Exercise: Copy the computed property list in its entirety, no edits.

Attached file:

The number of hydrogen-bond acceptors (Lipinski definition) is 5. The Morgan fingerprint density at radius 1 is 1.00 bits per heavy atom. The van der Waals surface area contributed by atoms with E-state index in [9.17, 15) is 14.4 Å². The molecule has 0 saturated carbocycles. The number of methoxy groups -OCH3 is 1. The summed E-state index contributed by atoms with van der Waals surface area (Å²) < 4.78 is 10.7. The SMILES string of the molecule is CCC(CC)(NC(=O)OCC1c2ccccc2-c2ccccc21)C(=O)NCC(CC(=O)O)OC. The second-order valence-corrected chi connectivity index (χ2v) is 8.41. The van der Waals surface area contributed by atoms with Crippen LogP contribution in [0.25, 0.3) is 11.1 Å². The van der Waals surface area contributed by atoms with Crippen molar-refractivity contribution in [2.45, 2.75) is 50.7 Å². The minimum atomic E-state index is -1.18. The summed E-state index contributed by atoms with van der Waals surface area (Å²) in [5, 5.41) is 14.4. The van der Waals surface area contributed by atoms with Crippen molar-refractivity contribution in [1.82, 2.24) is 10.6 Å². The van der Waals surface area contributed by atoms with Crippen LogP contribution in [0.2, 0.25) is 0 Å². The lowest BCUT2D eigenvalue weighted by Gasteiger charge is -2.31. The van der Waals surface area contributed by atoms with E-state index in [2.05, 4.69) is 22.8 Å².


The number of hydrogen-bond acceptors (Lipinski definition) is 5. The Morgan fingerprint density at radius 1 is 1.00 bits per heavy atom. The van der Waals surface area contributed by atoms with E-state index in [9.17, 15) is 14.4 Å². The molecule has 0 saturated carbocycles. The number of methoxy groups -OCH3 is 1. The summed E-state index contributed by atoms with van der Waals surface area (Å²) < 4.78 is 10.7. The SMILES string of the molecule is CCC(CC)(NC(=O)OCC1c2ccccc2-c2ccccc21)C(=O)NCC(CC(=O)O)OC. The second-order valence-corrected chi connectivity index (χ2v) is 8.41. The van der Waals surface area contributed by atoms with Crippen LogP contribution in [0.25, 0.3) is 11.1 Å². The van der Waals surface area contributed by atoms with Crippen molar-refractivity contribution in [2.45, 2.75) is 50.7 Å². The minimum atomic E-state index is -1.18. The summed E-state index contributed by atoms with van der Waals surface area (Å²) in [5, 5.41) is 14.4. The van der Waals surface area contributed by atoms with Crippen molar-refractivity contribution in [1.82, 2.24) is 10.6 Å². The van der Waals surface area contributed by atoms with Crippen LogP contribution in [0.2, 0.25) is 0 Å². The lowest BCUT2D eigenvalue weighted by Gasteiger charge is -2.31. The van der Waals surface area contributed by atoms with E-state index in [2.05, 4.69) is 22.8 Å².